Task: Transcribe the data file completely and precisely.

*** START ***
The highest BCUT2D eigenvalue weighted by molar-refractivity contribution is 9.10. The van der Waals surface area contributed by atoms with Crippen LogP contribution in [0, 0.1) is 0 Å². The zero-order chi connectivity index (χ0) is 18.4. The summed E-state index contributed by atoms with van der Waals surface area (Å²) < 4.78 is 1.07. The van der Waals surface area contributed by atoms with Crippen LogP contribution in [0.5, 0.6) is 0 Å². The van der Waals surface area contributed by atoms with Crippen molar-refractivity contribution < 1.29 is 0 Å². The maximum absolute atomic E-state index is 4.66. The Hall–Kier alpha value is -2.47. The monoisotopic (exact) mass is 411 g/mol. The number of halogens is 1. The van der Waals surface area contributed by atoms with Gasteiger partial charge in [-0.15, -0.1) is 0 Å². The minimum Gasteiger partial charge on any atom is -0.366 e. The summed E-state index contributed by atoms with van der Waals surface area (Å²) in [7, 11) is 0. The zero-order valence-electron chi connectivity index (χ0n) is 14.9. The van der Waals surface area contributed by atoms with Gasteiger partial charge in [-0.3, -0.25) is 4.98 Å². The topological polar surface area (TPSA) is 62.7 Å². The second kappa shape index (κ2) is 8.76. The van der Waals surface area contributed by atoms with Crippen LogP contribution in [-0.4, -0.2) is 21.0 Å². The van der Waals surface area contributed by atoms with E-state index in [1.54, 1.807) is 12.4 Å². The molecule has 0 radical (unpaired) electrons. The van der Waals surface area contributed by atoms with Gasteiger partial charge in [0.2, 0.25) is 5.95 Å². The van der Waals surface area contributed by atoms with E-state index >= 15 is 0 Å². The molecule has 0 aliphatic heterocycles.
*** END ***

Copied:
The highest BCUT2D eigenvalue weighted by molar-refractivity contribution is 9.10. The van der Waals surface area contributed by atoms with Crippen LogP contribution in [0, 0.1) is 0 Å². The zero-order chi connectivity index (χ0) is 18.4. The summed E-state index contributed by atoms with van der Waals surface area (Å²) < 4.78 is 1.07. The van der Waals surface area contributed by atoms with Crippen LogP contribution in [0.5, 0.6) is 0 Å². The van der Waals surface area contributed by atoms with Crippen molar-refractivity contribution < 1.29 is 0 Å². The maximum absolute atomic E-state index is 4.66. The Hall–Kier alpha value is -2.47. The monoisotopic (exact) mass is 411 g/mol. The number of halogens is 1. The van der Waals surface area contributed by atoms with Gasteiger partial charge in [-0.15, -0.1) is 0 Å². The minimum Gasteiger partial charge on any atom is -0.366 e. The summed E-state index contributed by atoms with van der Waals surface area (Å²) in [7, 11) is 0. The zero-order valence-electron chi connectivity index (χ0n) is 14.9. The van der Waals surface area contributed by atoms with Gasteiger partial charge in [-0.3, -0.25) is 4.98 Å². The topological polar surface area (TPSA) is 62.7 Å². The second kappa shape index (κ2) is 8.76. The van der Waals surface area contributed by atoms with Crippen LogP contribution in [-0.4, -0.2) is 21.0 Å². The van der Waals surface area contributed by atoms with E-state index in [1.54, 1.807) is 12.4 Å². The molecule has 0 radical (unpaired) electrons. The van der Waals surface area contributed by atoms with Gasteiger partial charge in [0.2, 0.25) is 5.95 Å². The van der Waals surface area contributed by atoms with E-state index >= 15 is 0 Å². The molecule has 0 aliphatic heterocycles.